Reflection for Assessment 2

Traversing up the stairway on my first visit to the Nicholas Building, I had intentions to explore it, with thoughts that it might be a good place to carry out Assessment 2. However, two floors up, and dread had already kicked in and I didn’t want to see what lied ahead (well, at least not alone). I’m not often someone who is easily creeped out by my surroundings, but I had enough of the eerie silence and dim hallways for one day. It is said that “a person entering the space of non-place is relieved of his usual determinants” (Augé 1995, p. 103). I wanted to go ahead, but instead turned back and decided to come with somebody the following time.

With the experiences I previously had in mind, I decided to document the Nicholas Building in a way that revealed its ability to instil the feeling of being trapped or confined. The next time I went, I was with my group mate, Nicolette, and we explored pretty much the entire building. By “broadening and deepening [my] sensitivities” (Mason 2001), I began to notice the various elements that constituted this prominent building. I looked at the jarring white lights and the cracks in the wall; the alluring architecture and the graffiti on the windows.

We were doing some filming in the elevator when a woman entered and asked us what we were doing. Filming for a uni project, we told her. “You should film one for us,” she said, as the elevator stopped at her floor, indicating that she offered Tarot reading. On a different occasion, we were at the vertical stairwell, and at the very top of the building was a heavy grey door that read NO ACCESS: MAINTENANCE ONLY. We were kindly acknowledged by a woman who too asked us what we were doing. Filming for a uni project, we told her. “You see those locks?” she asked, pointing towards a window nearby. “They’re there ‘cause they found some kids who liked sneakin’ out over there, sittin’ there for a smoke.”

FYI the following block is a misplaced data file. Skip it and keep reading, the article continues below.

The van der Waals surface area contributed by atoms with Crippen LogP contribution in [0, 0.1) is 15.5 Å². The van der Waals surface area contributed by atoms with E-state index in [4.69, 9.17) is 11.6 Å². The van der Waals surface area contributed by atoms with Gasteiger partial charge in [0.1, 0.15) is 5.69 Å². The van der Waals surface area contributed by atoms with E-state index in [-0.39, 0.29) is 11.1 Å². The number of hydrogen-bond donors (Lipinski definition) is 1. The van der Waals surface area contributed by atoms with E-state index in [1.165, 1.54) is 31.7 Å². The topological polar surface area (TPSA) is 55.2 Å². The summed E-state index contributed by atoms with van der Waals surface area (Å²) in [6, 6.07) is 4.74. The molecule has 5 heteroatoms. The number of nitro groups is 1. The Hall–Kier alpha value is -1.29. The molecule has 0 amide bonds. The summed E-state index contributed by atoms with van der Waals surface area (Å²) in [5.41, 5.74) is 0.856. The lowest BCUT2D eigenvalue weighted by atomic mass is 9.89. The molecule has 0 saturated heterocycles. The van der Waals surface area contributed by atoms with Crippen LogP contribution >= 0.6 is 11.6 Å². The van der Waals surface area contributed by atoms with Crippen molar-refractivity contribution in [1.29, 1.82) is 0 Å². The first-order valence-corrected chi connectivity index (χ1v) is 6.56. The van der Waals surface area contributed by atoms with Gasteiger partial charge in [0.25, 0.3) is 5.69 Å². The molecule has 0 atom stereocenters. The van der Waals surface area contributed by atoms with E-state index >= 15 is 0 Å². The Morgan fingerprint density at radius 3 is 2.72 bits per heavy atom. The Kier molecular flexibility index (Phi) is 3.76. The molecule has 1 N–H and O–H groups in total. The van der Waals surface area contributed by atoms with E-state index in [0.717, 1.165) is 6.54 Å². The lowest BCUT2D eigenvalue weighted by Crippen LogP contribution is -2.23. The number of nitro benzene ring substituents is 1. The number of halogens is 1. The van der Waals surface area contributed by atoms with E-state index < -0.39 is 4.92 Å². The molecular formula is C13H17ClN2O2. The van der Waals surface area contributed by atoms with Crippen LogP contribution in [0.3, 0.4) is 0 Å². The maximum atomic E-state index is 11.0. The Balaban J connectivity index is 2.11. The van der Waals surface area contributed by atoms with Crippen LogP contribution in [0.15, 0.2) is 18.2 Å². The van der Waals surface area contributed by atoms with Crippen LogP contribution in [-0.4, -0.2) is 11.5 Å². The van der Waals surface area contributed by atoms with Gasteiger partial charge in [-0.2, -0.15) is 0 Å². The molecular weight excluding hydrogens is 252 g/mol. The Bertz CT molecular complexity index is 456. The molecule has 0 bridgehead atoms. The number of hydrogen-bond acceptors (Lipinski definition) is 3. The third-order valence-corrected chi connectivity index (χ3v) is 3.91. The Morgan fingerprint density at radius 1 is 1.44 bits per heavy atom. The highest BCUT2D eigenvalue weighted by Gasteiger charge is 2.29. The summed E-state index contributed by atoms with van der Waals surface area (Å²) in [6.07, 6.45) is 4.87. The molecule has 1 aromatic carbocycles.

Just as in Karavan’s memorial, the keepers of this building have too “intentionally insert[ed] manufactured objects into the landscape” (Hornstein 2011, p. 19). Padlocks to avoid youngsters from going out for a smoke; closed up entrances that refrain wanderers from wandering; windows that are locked on the inside and barred up on the outside. The walls are stained with graffiti and blotches of spray paint, and stickers dominate little crevices in the building – perhaps a sign of rebellion, or of recognition.

Looking at this building as a non-place and how it “creates neither singular identity nor relations; only solitude, and similitude” (Augé 1995, p. 103), I am brought to think about these spaces that have made room for conversation, and how they give me the impression that there is so much more to the Nicholas Building than what we know. So many hidden secrets, trapped within these walls; countless stories that seem almost as surreal as the building itself.


  • Augé, M 1995, Non-Places: Introduction to an Anthropology of Supermodernity, Verso, London & New York, p. 75-114, viewed 17 August 2015, <>.
  • Hornstein, S 2011, Losing Site: Architecture, Memory and Place, Ashgate Publishing, England, p. 15-22.
  • Mason, J 2011, Researching Your Own Practice: The Discipline of Noticing, RoutledgeFalmer, London.

Leave a Reply